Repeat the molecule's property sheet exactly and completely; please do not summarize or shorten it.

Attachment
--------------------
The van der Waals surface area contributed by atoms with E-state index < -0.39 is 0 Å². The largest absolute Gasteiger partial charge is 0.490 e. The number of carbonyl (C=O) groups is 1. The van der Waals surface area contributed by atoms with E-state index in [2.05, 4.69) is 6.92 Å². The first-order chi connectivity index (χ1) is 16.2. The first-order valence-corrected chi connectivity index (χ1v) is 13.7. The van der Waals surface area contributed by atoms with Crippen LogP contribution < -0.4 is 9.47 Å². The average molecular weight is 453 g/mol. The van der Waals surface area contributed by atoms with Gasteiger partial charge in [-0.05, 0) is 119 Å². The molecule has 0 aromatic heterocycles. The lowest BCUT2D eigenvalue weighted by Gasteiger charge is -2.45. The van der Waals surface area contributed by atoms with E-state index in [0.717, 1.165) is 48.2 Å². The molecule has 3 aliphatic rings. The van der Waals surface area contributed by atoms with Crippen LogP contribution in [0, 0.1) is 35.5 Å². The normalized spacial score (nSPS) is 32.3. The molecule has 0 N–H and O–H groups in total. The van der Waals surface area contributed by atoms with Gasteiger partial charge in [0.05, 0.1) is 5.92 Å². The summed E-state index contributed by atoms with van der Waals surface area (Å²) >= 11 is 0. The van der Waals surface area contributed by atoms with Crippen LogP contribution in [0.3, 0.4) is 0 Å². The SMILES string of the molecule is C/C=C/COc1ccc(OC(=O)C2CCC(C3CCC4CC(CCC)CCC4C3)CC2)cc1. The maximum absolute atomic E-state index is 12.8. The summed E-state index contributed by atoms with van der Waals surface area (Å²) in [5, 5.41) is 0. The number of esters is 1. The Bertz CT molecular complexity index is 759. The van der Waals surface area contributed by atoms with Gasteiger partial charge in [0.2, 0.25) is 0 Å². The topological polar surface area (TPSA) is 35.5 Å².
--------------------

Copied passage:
The van der Waals surface area contributed by atoms with E-state index < -0.39 is 0 Å². The largest absolute Gasteiger partial charge is 0.490 e. The number of carbonyl (C=O) groups is 1. The van der Waals surface area contributed by atoms with E-state index in [2.05, 4.69) is 6.92 Å². The first-order chi connectivity index (χ1) is 16.2. The first-order valence-corrected chi connectivity index (χ1v) is 13.7. The van der Waals surface area contributed by atoms with Crippen LogP contribution < -0.4 is 9.47 Å². The average molecular weight is 453 g/mol. The van der Waals surface area contributed by atoms with Gasteiger partial charge in [-0.05, 0) is 119 Å². The molecule has 0 aromatic heterocycles. The lowest BCUT2D eigenvalue weighted by Gasteiger charge is -2.45. The van der Waals surface area contributed by atoms with E-state index in [0.717, 1.165) is 48.2 Å². The molecule has 3 aliphatic rings. The van der Waals surface area contributed by atoms with Crippen LogP contribution in [0, 0.1) is 35.5 Å². The normalized spacial score (nSPS) is 32.3. The molecule has 0 N–H and O–H groups in total. The van der Waals surface area contributed by atoms with Gasteiger partial charge in [0.05, 0.1) is 5.92 Å². The summed E-state index contributed by atoms with van der Waals surface area (Å²) >= 11 is 0. The van der Waals surface area contributed by atoms with Crippen LogP contribution in [0.3, 0.4) is 0 Å². The SMILES string of the molecule is C/C=C/COc1ccc(OC(=O)C2CCC(C3CCC4CC(CCC)CCC4C3)CC2)cc1. The maximum absolute atomic E-state index is 12.8. The summed E-state index contributed by atoms with van der Waals surface area (Å²) in [5, 5.41) is 0. The number of esters is 1. The Bertz CT molecular complexity index is 759. The van der Waals surface area contributed by atoms with Gasteiger partial charge in [0.2, 0.25) is 0 Å². The topological polar surface area (TPSA) is 35.5 Å².